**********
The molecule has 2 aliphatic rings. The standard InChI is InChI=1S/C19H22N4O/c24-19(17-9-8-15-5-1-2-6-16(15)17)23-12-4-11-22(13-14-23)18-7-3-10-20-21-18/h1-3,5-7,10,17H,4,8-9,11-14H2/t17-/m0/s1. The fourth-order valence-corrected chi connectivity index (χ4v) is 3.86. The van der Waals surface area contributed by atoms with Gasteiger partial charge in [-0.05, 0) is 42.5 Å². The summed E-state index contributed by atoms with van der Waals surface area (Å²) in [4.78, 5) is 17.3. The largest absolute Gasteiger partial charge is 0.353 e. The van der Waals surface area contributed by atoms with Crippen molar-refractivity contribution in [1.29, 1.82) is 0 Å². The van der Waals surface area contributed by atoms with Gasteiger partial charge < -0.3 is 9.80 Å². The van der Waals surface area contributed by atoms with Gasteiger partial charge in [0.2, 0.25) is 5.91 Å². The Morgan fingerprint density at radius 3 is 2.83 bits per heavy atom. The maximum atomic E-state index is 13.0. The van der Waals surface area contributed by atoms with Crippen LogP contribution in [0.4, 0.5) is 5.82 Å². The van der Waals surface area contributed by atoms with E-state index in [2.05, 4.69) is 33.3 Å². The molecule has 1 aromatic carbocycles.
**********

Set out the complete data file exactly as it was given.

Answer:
The molecule has 2 aliphatic rings. The standard InChI is InChI=1S/C19H22N4O/c24-19(17-9-8-15-5-1-2-6-16(15)17)23-12-4-11-22(13-14-23)18-7-3-10-20-21-18/h1-3,5-7,10,17H,4,8-9,11-14H2/t17-/m0/s1. The fourth-order valence-corrected chi connectivity index (χ4v) is 3.86. The van der Waals surface area contributed by atoms with Gasteiger partial charge in [-0.05, 0) is 42.5 Å². The summed E-state index contributed by atoms with van der Waals surface area (Å²) in [4.78, 5) is 17.3. The largest absolute Gasteiger partial charge is 0.353 e. The van der Waals surface area contributed by atoms with Crippen molar-refractivity contribution in [1.29, 1.82) is 0 Å². The van der Waals surface area contributed by atoms with Gasteiger partial charge < -0.3 is 9.80 Å². The van der Waals surface area contributed by atoms with Gasteiger partial charge in [0.2, 0.25) is 5.91 Å². The Morgan fingerprint density at radius 3 is 2.83 bits per heavy atom. The maximum atomic E-state index is 13.0. The van der Waals surface area contributed by atoms with Crippen LogP contribution in [0.4, 0.5) is 5.82 Å². The van der Waals surface area contributed by atoms with E-state index in [2.05, 4.69) is 33.3 Å². The molecule has 1 aromatic carbocycles.